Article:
Cluster of Kimberley child suicides blamed by coroner on ‘tragic intergenerational trauma’
Western Australia’s coroner has described the deaths of more than a dozen young Indigenous people aged as young as 10 as “profoundly tragic, individually and collectively”.
- 13 children and young people took their lives in WA’s north in less than four years
- The coroner found “inter-generational trauma’ was a factor in the deaths
- She has listed a suite of recommendations to tackle social root causes
The inquest investigated a cluster of 13 deaths which occurred in the state’s Kimberley region in less than four years, including five children aged between 10 and 13.
Handing down her findings, coroner Ros Fogliani said she had concluded 12 of the deaths were by suicide, while she made an open finding in one of the cases.
Ms Fogliani said the deaths had been shaped by “the crushing effects of intergenerational trauma”.
Community members mourn the death of a 16-year-old in Halls Creek in early 2018. (ABC Kimberley: Emily Jane Smith)
She made 42 recommendations addressing a range of issues which she said would help target the root causes of the issues, including:
- Restrictions on the purchase of takeaway alcohol across the Kimberley
- A cashless debit card program to be offered to the entire Kimberley region
- Better screening and services for people with foetal alcohol spectrum disorder (FASD)
- A special adviser to be appointed on matters concerning Aboriginal children and young persons
- The WA Government to develop a state-wide Aboriginal cultural policy
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The death of a 10-year-old girl in March 2016 followed a spate of suicides in the Kimberley which prompted the coronial investigation.
“It is devastating that a child of 10 would even consider taking their own life,” WA’s then-mental health minister Helen Morton said at the time.
“We have a responsibility to make sure children are safe, no matter where they live.”
Support services not adapted to Indigenous culture: Coroner
Ms Fogliani said government-run suicide prevention programs were too often retrofitted to work in Indigenous communities without being culturally sensitive and the Government needed to rethink how to roll out these services.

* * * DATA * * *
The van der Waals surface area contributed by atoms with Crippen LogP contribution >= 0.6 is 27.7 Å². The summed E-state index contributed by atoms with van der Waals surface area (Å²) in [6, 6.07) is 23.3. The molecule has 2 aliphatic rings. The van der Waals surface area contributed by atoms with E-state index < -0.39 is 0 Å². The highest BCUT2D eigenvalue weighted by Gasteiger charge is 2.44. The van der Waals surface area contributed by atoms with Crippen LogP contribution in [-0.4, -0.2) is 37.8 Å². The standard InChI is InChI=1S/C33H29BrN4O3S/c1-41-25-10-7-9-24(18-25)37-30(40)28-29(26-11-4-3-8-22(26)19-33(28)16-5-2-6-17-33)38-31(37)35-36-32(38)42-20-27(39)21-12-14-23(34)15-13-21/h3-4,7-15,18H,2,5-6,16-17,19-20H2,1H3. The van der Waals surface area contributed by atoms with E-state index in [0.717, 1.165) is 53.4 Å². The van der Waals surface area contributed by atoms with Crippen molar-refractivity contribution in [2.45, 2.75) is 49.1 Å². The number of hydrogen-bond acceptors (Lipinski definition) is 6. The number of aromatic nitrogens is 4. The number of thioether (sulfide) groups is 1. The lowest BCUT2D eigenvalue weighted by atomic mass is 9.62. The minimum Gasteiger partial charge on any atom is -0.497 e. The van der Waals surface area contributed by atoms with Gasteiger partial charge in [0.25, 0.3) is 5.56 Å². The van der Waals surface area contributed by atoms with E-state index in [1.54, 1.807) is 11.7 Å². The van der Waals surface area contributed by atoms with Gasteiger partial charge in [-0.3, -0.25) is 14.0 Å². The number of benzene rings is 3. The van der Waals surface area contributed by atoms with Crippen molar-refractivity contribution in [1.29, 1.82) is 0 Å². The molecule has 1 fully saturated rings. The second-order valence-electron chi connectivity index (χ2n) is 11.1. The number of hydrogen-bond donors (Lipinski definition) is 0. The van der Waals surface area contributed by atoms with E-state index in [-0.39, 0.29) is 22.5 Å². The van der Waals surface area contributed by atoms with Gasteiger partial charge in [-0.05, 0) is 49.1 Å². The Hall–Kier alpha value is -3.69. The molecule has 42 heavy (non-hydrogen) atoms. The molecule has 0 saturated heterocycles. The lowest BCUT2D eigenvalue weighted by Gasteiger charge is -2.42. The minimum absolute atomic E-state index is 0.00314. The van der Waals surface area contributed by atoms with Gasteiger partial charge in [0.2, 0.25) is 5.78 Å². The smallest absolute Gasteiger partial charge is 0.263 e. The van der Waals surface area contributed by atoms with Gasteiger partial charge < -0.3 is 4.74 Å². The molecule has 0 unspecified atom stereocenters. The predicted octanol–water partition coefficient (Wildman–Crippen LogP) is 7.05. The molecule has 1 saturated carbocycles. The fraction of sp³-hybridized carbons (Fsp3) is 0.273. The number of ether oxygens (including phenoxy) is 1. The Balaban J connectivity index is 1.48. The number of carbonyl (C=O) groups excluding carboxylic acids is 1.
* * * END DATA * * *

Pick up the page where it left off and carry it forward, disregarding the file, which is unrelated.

She said the considerable services already being provided to the Kimberley region were not enough.
“The situation in the Kimberley Region is dire and children and young persons have continued to die by suicide, despite the valiant efforts of service providers,” she said.
WA State Coroner Ros Fogliani travelled across much of the Kimberley during the inquest. (ABC News)
“[This is] despite the increased governmental funding, despite a better understanding of the importance of being culturally competent, and despite the numerous initiatives being implemented to avoid these preventable deaths.”
She said services continued to be provided from a mainstream perspective, “adapted in an endeavour to fit into a culturally-relevant paradigm”.
“It may be time to consider whether the services themselves need to be co-designed in a completely different way, that recognises at a foundational level, the need for a more collective and inclusive approach towards cultural healing for Aboriginal communities,” she said.
‘A lot of people have lost their family’
A mother of one of the victims from Fitzroy Crossing, who cannot be named for legal reasons, was one of a small group of family members who listened to the coroner’s findings as they were streamed via video link to the Broome courthouse.
She said she wanted to better understand why her son had died.
“For myself, to hear what happened to my son, I want to know the truth,” she said.
“He was a good bloke, he didn’t hate anyone, why did somebody have to make him upset? And he left me, my son.”
The woman said she did not think the coronial inquest would help reduce youth suicide in the Kimberley.
“No, I was hurting inside, and when I came out, the feeling of sorrow inside, I had to cry,” she said.
“A lot of people have lost their family, have lost their loved ones like me.”
‘We’ve got families that are suffering’
Kimberley Aboriginal Medical Services deputy chief executive Rob McPhee said an overhaul of service delivery in the region was needed.
Rob McPhee says an overhaul of service delivery in the region is needed. (ABC News: Kathryn Diss)
“There is a lot of mainstream services that are trying to impose a particular model on the needs of the community,” he said.
“What we really need to do is work with community to understand what their needs are and then design the services to respond to those needs.
“Government is going to have to re-think how it delivers its services and funding.
“We’ve got families that are suffering and children that are still in situations that the coroner described, and we need to work with Government to make sure that change does happen and it happens soon.”
Minister vows a stronger stand
WA Mental Health Minister Roger Cook said the government would formally respond to the Coroner’s findings in the coming weeks.